"No addictions." 7 divorced women share the absolute ‘must-haves’ for their next relationship.

Hindsight is a beautiful thing, as anyone who’s been married, and then divorced, will attest.

With it comes wisdom, self-awareness and an understanding of others, which are all handy when a new relationship comes along.

We spoke to seven women about the lessons they learnt from their first marriages, and what their must-have qualities for their next relationship would be.

Team Mamamia confess: When they knew it was time for a divorce. Post continues below.

Video by MMC

Someone who likes themselves – Nicola

This sounds basic, but someone who doesn’t like themselves is insecure, which causes problems in the relationship.

My first husband would make snide comments when he was feeling threatened – for example, if I spoke to another man at a party. It was exhausting and petty, and I realised he was like that because he wasn’t confident in himself. He was threatened by other men.

I remember we even had a fight on the way to a Peter Helliar show because my ex didn’t want to go, because he knew the comedian made me laugh and I was so excited to see him. Ridiculous.

Zero tolerance on lies – Jocelyn

My ex-husband lied about his age for months, until I saw his driver’s license. He’d lied by three years, saying he was 28 instead of 31.

What was weird at the time was his reaction to being discovered; he felt justified in lying and told me it was none of my business.

I guess that is true, and I let it go. But me accepting the lie without resistance set the stage for more lies to come – and boy, did they ever!

A compatible sense of humour – Amali

Everyone loves to laugh, but as a jokey, sarcastic kind of person myself, I’m always having a chuckle at things – it’s how I cope with sad times, too.

But I realised after my marriage ended that my husband had not really ever made me laugh. He had other qualities which I’d appreciated, and I guess they were enough to make us happy at the time.

Having said that, he would often tell me that others (i.e. his friends who didn’t like me) found my sarcasm ‘aggressive’… which I now realise sounds like their problem more than mine.

So, I promised myself with my next partner, that would be a must-have; someone who could make me laugh, understood my humour, and who would laugh with me during the tough times.

Common goals for the future – Deanna

You’re always told to talk about financial goals and kids before you get married, but it’s hard, because you never know what, or who, will change. You either grow together, or you don’t.


But if you’re thinking about getting married, you have to really think about the details, because that’s what helps you get whether this person is on the same path as you.

So, not just ‘do we want kids’, but how many? Private or public school? Religion or not?

And not just, ‘yes we want a house and an investment property’, but how much debt are we comfortable with? Are we investing for retirement, or our kids’ futures?

A lot of it is unknown, but his answers to all of these questions will help you see whether you at least have a common idea on the big things.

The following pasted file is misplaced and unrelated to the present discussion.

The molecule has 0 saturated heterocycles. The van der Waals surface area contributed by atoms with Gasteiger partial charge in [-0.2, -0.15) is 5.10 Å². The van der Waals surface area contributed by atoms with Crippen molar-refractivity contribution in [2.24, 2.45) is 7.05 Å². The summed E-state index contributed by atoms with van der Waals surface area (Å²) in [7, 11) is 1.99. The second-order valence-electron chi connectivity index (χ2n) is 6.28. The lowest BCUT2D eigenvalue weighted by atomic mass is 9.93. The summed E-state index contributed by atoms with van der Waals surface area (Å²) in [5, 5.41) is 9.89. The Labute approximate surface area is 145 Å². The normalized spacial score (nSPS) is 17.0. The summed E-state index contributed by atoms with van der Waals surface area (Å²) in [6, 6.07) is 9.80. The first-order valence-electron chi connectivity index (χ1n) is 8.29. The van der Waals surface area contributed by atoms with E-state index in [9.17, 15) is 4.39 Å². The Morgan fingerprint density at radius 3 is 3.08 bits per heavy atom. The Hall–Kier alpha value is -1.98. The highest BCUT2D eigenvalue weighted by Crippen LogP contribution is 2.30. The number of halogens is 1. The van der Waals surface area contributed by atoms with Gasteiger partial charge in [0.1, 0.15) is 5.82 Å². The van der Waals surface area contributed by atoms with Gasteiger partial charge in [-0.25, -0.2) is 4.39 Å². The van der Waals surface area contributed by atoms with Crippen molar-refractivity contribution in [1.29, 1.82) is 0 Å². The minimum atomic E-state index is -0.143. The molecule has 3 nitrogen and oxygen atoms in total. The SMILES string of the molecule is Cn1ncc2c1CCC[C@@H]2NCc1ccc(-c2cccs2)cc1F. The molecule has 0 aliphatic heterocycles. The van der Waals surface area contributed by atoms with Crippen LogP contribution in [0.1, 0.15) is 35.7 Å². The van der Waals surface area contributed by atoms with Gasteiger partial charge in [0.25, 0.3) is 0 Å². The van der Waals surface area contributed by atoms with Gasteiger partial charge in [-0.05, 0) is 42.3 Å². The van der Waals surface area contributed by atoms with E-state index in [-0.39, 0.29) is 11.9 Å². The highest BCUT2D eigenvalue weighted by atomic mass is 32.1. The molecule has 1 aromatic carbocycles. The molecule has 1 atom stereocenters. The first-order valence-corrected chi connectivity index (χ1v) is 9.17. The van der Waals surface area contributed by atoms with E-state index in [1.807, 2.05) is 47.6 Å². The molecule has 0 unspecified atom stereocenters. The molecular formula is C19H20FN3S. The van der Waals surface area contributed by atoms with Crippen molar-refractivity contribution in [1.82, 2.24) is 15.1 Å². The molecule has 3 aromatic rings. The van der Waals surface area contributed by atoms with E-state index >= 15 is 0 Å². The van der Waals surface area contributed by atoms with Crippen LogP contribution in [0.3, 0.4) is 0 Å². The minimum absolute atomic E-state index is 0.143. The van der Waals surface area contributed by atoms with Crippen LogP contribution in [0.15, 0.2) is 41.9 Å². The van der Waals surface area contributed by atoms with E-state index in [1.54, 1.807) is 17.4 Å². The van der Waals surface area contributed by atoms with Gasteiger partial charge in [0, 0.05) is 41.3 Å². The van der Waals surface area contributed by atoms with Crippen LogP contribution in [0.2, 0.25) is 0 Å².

How to start dating again after divorce. Do you try Tinder? A dating website? Going down the pub? And what if you don’t want to date again? Mandy Nolan explores the dicey topic on The Spill, our podcast about all things separation and divorce. Post continues below.

Unwavering respect – Alice

I want consistent respect for me as an individual; not just when we’re happy – but all the time, including during arguments.

I didn’t have that in my first marriage; he would become really mean – calling me names – very quickly. It was horrible, and it meant he held a lot of the power, so I lost my voice a bit because I didn’t want to cause conflict.

In my next marriage or relationship, I would ensure not only that he genuinely respects me and demonstrates that consistently, but I’ve vowed to also never stop respecting myself enough to accept that sort of behaviour again.

No addictions – Karmen

My ex used to talk about himself as a ‘medical miracle’, because he’d drunk heavily for two decades, and seemed to be in perfect health.

It meant that still, in his mid-40s with two children old enough to understand that daddy was in bed every Saturday with a hangover, he wouldn’t change his habits. I realised that’s because he was an addict – weekly binge drinking was his addiction – and it was not something he was in control of.

Nor did he think he needed to control it. Which is exactly why he’s now single, and any sign of addiction would be a red flag for me in the future.

Brilliant conflict resolution skills – Annabel

I’m a very direct person, and my marriage taught me that not everyone wants to hear the truth.

I would try to sit down with my husband and explain what I needed from him, and he would become so defensive – and really personal and nasty. I eventually gave up trying to talk to him about anything, which is one of the reasons we broke up.

It’s strange, because I have that kind of relationship with my best girlfriend: we call each other on our sh*t and respect that we can do so. It’s a constructive conversation; it’s never intentionally hurtful.

What I want in my next relationship is someone who’s grown up enough to handle that.

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